“Feig might be the first director who is getting away with the Muppets’ idea of comedy in a non-Muppets movie. Normally, I’d tire of all the laughing, and there was a moment during the second half when I had to stop for my health. I took the break to reappreciate McCarthy. … Only Bette Midler and Whoopi Goldberg have as many pitches of profanity as McCarthy does. But she also has that quality that a lot of star comedians have, in which audiences laugh before she’s even done anything.”

Justin Chang (Variety)

“McCarthy’s performance is a never-ending succession of priceless moments. For all her strengths as a verbal and physical performer, there’s a real core of emotion here, too; remarkably, she manages to pull all these disparate extremes of violence and comedy into a stirring, coherent portrait of a woman motivated by love, loyalty and a courageous if unrealized sense of her own inner worth.”

Richard Roeper (Chicago Sun-Times)

Spy starts to wheeze a bit as it reaches the finish line. This is not a story that needs two hours to be told. Also, I could have done without the mice and the bats, and the projectile vomiting. Gross isn’t always funny. What does work, in every scene, is Melissa McCarthy’s performance. She’s as funny and as winning as anyone in the movies these days.”

Tom Russo (Boston Globe)

“Susan decides that acting tough is her best play for getting through an especially dicey part of the mission. But it’s at this point, when McCarthy and Feig give us more of what we’d been primed for, that the movie starts to drag a little. The exchanges aren’t as consistently sharp, and the physicality feels routine. When Susan launches a foul-mouthed rant at Rayna and the villainess coolly rejoins, ‘Take it down a notch,’ it’s good advice.”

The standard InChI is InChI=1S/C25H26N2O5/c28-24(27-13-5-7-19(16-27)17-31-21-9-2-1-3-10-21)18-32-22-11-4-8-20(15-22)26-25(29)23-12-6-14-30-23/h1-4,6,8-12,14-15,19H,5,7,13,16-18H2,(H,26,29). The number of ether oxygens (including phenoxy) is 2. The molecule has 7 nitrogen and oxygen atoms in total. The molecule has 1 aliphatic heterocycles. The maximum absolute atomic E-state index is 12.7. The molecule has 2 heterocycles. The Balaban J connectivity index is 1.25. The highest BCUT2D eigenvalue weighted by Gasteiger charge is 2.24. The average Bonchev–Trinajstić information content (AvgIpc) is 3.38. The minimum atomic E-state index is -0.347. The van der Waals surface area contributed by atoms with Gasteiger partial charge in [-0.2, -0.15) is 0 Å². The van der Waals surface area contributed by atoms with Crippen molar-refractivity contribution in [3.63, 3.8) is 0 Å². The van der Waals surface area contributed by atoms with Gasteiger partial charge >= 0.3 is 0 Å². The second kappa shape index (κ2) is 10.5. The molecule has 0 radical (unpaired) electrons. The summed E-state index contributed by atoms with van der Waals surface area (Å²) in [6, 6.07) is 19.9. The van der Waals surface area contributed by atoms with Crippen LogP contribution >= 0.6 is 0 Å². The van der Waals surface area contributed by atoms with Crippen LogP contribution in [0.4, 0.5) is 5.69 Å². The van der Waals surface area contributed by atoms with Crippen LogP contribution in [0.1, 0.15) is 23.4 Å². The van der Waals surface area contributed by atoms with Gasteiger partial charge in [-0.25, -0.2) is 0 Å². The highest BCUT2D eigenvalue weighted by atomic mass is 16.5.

Mark Olsen (Los Angeles Times)

“It’s the relationship between McCarthy and Byrne that gives the film its comedic spine and true soul as they approach each other warily, never quite sure of the other’s true intentions. Watching the actresses together as their characters establish a begrudging mutual respect and something like friendship, such as in a sequence on a private jet that skillfully slides from talking to fighting, is a thing of pure joy.”

“She has subtle moments of comic acting, in which she has to react to people with a complexity of emotion. She gets to show her abilities as a straight man, suppressing frustration at the clueless people around her. The movie showcases her slapstick ability, too, her inspired silliness; and it also gives her a chance to be aggressive and verbally abusive. Nobody is better than McCarthy at over-the-top comic hostility.”

David Edelstein (New York)

“Byrne seems to be able to do anything, and in comedy terms, her Rayna is a career best. The key is breezy understatement. Her Rayna is the ultimate mean girl, but her put-downs are so light and insouciant that she just seems to exhale them, as if she knows she has more beauty, style, and smarts than anyone alive and hardly needs to force the issue.”

Overall Metacritic rating (1-100): 75

Rotten Tomatoes: 95 percent

Rated: R

Length: 117 minutes

Starring Melissa McCarthy, Rose Byrne, Jason Statham, Jude Law

Directed by Paul Feig

Distributor: Fox

2015 movie
  • Movie
  • 119 minutes